WASHINGTON -- I was traveling with candidate Trump during the 2016 campaign, and we spent a night at the Trump National Doral Miami. I had to leave early to get back to Washington, so I took a taxi the next morning from the hotel to the airport. In the course of that ride, I answered a call from my colleague Wlady Pleszczynski, who reported that Trump was apparently braving charges from the Democrats that he was a racist. What did I think? I told Wlady that there was no evidence that Donald was a racist, and we hung up.
But my confrontation over Donald's alleged racism was not over. My driver wanted to comment. He was a gentleman of color. He had heard me talking about racism as it related to Donald Trump, and he fervently objected to talk of Trump being a racist. He argued that the workforce at the Doral was heavily staffed with African Americans, and his piece de resistance was that the head of security there was an African American. "All right, all right, already," I responded, and I tipped him 30% as we shook hands at the airport. Not everyone in America is neurotic about skin color. Many of us yearn to get along peacefully. Unfortunately, after this election it is going to take a while for average Americans to get back to normalcy about race relations. There are too many in the Democratic Party and in the media who want to talk about race, and their talk is always one way: They talk, and we listen. It has been going on this way for 60 years.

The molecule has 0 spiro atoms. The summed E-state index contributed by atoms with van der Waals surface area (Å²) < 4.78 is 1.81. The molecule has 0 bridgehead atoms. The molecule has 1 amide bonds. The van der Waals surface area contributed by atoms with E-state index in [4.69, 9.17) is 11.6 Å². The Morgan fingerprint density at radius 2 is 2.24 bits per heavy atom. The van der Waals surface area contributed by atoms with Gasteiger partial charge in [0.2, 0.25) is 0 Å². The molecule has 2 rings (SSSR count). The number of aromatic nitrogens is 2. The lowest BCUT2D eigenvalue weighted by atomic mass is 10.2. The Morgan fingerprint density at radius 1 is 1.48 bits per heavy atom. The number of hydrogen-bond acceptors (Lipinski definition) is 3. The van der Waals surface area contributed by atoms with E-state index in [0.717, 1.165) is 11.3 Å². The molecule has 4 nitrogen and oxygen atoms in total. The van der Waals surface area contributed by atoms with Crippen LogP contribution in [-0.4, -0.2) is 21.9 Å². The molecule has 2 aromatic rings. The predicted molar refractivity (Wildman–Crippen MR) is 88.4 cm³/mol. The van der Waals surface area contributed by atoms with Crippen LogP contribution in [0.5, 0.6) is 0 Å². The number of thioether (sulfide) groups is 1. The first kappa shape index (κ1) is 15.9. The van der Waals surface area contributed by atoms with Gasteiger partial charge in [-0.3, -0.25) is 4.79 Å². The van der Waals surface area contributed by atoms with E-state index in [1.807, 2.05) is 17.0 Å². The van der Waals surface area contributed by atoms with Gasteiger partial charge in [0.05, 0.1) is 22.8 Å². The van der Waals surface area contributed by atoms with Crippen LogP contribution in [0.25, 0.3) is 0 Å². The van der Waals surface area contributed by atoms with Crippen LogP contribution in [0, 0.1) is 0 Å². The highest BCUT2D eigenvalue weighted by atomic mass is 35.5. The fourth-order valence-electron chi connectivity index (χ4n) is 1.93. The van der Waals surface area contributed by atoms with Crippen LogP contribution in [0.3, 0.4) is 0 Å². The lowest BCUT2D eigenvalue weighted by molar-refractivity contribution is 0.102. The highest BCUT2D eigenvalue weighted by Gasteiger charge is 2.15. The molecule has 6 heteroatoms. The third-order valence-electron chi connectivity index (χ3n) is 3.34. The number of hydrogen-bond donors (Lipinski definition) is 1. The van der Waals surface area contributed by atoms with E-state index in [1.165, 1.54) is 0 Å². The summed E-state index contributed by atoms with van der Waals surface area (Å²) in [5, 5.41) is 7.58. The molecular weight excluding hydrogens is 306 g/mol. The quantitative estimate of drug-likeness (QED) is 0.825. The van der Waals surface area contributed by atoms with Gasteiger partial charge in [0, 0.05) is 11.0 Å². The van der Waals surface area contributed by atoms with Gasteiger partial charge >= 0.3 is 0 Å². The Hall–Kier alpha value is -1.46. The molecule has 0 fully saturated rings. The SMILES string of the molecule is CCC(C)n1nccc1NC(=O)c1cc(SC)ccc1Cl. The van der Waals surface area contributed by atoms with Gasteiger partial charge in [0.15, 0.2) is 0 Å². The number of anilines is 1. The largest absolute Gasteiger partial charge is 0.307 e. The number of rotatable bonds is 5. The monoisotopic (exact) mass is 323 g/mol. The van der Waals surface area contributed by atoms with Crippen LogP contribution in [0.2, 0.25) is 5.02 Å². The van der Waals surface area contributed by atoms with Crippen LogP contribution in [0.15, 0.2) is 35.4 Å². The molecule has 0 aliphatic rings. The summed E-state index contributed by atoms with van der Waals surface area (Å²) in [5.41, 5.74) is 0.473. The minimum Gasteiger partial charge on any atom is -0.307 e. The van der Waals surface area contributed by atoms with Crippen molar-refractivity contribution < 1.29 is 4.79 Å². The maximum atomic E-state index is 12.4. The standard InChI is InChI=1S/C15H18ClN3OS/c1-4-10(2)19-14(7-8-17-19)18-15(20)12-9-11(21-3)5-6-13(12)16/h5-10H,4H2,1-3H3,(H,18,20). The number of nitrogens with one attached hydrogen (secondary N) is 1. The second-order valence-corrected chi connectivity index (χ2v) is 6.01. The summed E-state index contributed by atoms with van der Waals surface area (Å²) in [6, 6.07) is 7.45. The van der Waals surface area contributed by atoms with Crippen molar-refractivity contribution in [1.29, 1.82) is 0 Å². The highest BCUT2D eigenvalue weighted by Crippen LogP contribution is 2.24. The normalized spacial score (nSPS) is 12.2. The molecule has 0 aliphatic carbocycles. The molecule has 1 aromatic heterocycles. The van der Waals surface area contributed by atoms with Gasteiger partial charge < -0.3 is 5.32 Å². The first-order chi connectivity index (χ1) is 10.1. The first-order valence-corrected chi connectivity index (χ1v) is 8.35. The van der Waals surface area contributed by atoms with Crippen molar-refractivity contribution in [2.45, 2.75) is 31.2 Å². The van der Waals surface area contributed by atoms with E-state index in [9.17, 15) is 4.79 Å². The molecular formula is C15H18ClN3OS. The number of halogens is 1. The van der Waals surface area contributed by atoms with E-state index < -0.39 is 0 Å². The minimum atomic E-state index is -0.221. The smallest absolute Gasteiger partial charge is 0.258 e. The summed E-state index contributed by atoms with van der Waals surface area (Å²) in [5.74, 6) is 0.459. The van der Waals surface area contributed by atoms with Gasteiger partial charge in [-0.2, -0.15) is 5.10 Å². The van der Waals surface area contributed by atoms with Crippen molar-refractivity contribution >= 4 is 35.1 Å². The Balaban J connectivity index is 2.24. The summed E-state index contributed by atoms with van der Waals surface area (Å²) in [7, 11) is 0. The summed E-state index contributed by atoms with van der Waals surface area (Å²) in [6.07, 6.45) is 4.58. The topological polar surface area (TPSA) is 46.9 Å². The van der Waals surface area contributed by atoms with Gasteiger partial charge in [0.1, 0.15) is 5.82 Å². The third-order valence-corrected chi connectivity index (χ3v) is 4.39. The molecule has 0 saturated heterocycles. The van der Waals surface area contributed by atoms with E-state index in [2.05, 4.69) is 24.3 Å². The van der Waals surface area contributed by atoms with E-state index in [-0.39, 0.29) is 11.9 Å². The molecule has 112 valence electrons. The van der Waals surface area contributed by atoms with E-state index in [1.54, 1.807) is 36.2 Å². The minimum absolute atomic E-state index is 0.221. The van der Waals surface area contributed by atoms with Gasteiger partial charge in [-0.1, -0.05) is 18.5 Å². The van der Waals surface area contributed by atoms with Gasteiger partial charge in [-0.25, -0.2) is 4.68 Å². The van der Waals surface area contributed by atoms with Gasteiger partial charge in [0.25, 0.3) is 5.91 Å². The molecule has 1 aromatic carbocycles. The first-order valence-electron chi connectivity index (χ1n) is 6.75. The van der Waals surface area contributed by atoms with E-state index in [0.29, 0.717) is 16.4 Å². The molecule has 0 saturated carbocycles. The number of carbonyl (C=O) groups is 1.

I have a tenet that I stand by on the subject of race. The person who raises the subject first is usually the racist. And my addendum is the person who talks about race the longest is almost certainly the racist.
Donald Trump has been fending off charges of racism since the beginning of the campaign, and it obviously makes him angry. He also has been fending off charges of anti-Semitism, which probably makes him angrier still. After all, some members of his family are Jewish. One converted! She converted to Orthodoxy! That is no small thing. Then, too, there have been charges of xenophobia, misogyny, homophobia and, if I am not mistaken, anti-alcoholism. The Democrats episodically try each charge out. They see if it discredits the president. When it does not, they try another slander. Their cycle is endless. I predict their next attempt will be the claim he is anti-alcoholic. Can you imagine the Democrats running with the Woman's Christian Temperance Union? Not if it is truly Christian.
Yet historians such as I -- that is to say, presidential historians; remember Bill Clinton -- will note one thing: Donald Trump's occasional over-the-top counterattacks are always provoked by an over-the-top attack. The Democrats always attack first. Moreover, it is the Democrats who have coarsened debate in this country. They have been campaigning on slurs and scurrilous language. Remember Beto O'Rourke's or Kamala Harris' or Kirsten Gillibrand's use of the F-word, and forget about Maxine Waters' or Ilhan Omar's X-rated usages. As I see it, Donald Trump is saving our mother tongue from the barbarians. Thank you, Donald.
In the present furor over white supremacists, Donald Trump did not begin hurling insults. It was the Honorable Rep. Veronica Escobar, a Democrat who, hours after the attack in El Paso, stood onstage with Gov. Greg Abbott, a Republican, and said the shootings were "fueled by hate, and it's fueled by racism and bigotry and division." You know whom she was alluding to. Of Trump she told CNN, "he put the target on our back. He needs to peel it off." The Hon. Escobar also told the president not to come to El Paso. You can imagine what the Democrats' reaction would have been if he had stayed home.
Well, it will all be over in some 14 months. In the meantime, look forward to what the Democrats have to say about alcohol.